Late last year, two interesting things happened. Jim Jones’ third solo album, Hustler’s P.O.M.E., debuted at No. 6 on Billboard’s Top 200, having sold 106,000 copies its first week in record stores. Jones’ album was released by Koch Records, the New York–based independent label previously dismissed by 50 Cent as an “artists’ graveyard.” Six weeks earlier, Capitol Records, the venerable major-label home to the Beatles and the Beastie Boys, sold its iconic tower on Vine Street in Hollywood to a New York–based real estate developer. With album sales plummeting (Capitol’s 2006 releases included Hoodstar, the lowest-selling album of Chingy’s career), the 64-year-old company was badly in need of new income. (In January 2007, as sales of Jones’ album surged off the strength of his Top 5 pop single “We Fly High,” the announcement came that Capitol would merge with Virgin Records, another sign of parent company EMI’s ongoing financial troubles.)
The two events signified something artists and industry insiders have known for a while: This is a good time for independent labels, while major labels are struggling. (At 385,000 sold, Hustler’s P.O.M.E. has outperformed two recent G-Unit/Interscope releases: Lloyd Banks’ Rotten Apple and Mobb Deep’s Blood Money.) In an era of diminished album-sales expectations, the way independent labels operate is proving to be a more viable business model than that of the spendthrift majors. How did this happen? What are the indies doing right and the majors doing wrong? And what exactly is an independent label, anyway?
Billboard magazine, the industry-standard periodical that maintains official charts for sales and airplay, defines an independent label as one “not immediately affiliated to a larger corporate umbrella or ownership.” Billboard recently named Koch the nation’s “Top Independent Label” for the sixth straight year—Koch charted a total of 23 releases in 2006, a whopping 28 percent more than any other independent label. While the company releases everything from reissues of classic rock bands like the Kinks to the kiddie music of the Wiggles, its bread and butter is rap—the company made over $40 million last year in sales of rap titles alone.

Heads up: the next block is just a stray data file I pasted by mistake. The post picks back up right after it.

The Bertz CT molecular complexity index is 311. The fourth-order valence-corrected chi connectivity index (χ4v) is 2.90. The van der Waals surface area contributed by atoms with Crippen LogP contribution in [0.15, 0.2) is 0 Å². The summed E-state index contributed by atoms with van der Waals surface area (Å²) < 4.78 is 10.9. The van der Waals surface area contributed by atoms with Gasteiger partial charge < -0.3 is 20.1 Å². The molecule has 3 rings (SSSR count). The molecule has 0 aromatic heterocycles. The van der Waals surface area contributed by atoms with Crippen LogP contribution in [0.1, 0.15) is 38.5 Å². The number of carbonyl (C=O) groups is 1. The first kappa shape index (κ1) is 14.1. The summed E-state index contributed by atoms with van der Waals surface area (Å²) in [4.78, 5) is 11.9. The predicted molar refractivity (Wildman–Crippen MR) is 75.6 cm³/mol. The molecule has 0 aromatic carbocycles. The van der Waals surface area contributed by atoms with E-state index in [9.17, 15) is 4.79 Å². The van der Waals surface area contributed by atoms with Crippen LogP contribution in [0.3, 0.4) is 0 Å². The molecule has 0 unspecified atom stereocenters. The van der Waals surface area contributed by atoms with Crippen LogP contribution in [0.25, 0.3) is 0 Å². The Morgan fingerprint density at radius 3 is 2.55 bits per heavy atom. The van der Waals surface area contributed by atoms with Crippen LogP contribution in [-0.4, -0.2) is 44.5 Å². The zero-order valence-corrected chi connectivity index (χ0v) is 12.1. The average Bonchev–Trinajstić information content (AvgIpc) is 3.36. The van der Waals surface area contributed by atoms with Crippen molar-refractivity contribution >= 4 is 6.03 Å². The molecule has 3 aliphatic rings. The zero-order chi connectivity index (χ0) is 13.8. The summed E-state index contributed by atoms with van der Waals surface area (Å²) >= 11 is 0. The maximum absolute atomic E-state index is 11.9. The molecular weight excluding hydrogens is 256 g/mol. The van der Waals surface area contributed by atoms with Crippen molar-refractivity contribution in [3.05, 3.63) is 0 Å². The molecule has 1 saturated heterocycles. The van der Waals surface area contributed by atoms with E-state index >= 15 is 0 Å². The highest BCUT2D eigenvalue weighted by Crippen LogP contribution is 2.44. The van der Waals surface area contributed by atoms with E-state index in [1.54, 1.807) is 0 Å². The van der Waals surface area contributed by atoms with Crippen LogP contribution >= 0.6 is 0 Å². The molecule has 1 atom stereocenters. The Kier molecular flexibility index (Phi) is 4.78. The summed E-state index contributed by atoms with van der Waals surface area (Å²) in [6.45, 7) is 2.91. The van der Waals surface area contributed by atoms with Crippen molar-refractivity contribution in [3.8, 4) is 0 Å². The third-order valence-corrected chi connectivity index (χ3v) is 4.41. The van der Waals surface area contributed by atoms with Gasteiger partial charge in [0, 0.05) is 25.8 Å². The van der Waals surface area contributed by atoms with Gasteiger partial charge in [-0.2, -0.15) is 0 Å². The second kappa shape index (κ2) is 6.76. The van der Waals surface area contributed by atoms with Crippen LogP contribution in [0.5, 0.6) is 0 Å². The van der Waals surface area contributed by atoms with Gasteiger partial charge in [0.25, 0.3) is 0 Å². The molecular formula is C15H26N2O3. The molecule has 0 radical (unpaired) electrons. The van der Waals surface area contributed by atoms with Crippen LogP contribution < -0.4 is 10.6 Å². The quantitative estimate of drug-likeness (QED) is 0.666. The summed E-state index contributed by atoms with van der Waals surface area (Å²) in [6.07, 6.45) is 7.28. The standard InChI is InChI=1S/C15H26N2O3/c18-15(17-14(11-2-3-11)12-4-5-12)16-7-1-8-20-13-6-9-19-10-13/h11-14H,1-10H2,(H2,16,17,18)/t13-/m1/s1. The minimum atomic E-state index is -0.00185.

“We were blessed to have radio hits this year,” says Alan Grunblatt, referring to Jones’ “We Fly High” and Atlanta rapper Unk’s “Walk It Out.” “We haven’t been that kind of company in the past. But Jim and Unk did great for us… The majors have so much overhead that they can’t make money off a record that sells 200,000. At Koch, we love that!”
A 42-year-old industry veteran, Grunblatt worked at Sony Music’s Relativity Records in the 1990s, making deals that gave regional labels like Houston’s Suave House and Memphis’ Hypnotize Minds national distribution. He understands the history of indie/major-label relations.
“In the beginning, rap music was really the exclusive domain of the independent labels,” says Grunblatt. “You had Jive, Tommy Boy, Profile, Def Jam. The majors didn’t want to get involved. They didn’t want to deal with that type of artist. They wanted only R&B. And it was great. Independent labels made a lot of money. Then, in the mid-’90s, the majors woke up, saw how big hip-hop was, and a feeding frenzy began.”
At the time, major labels leapt to license the entire output of successful independent labels. In 1996, No Limit signed a distribution deal with Priority, owned by EMI. Major label BMG began acquiring shares of Jive (a process completed in 2002, when they became outright owners of the label). In 1998, Universal Entertainment, the French-owned conglomerate that owns Interscope, A&M and Geffen, brought Def Jam into its empire. A year later, Cash Money signed on with a whopping $30 million pressing and distribution deal (a deal wherein Universal granted the nascent New Orleans label full ownership of its masters, a rare coup, and an 80 percent royalty rate on CD sales). Even the standard-bearer, the “Independent as Fuck!” Rawkus Records, attached itself to EMI, through Priority, in 1999.
At the height of the boom-time ’90s, it was not uncommon for a video to cost a million dollars or for a hot producer to get six figures for a single beat. Budgets across the board were overinflated, and as Grunblatt believes, “The majors destroyed the golden goose.”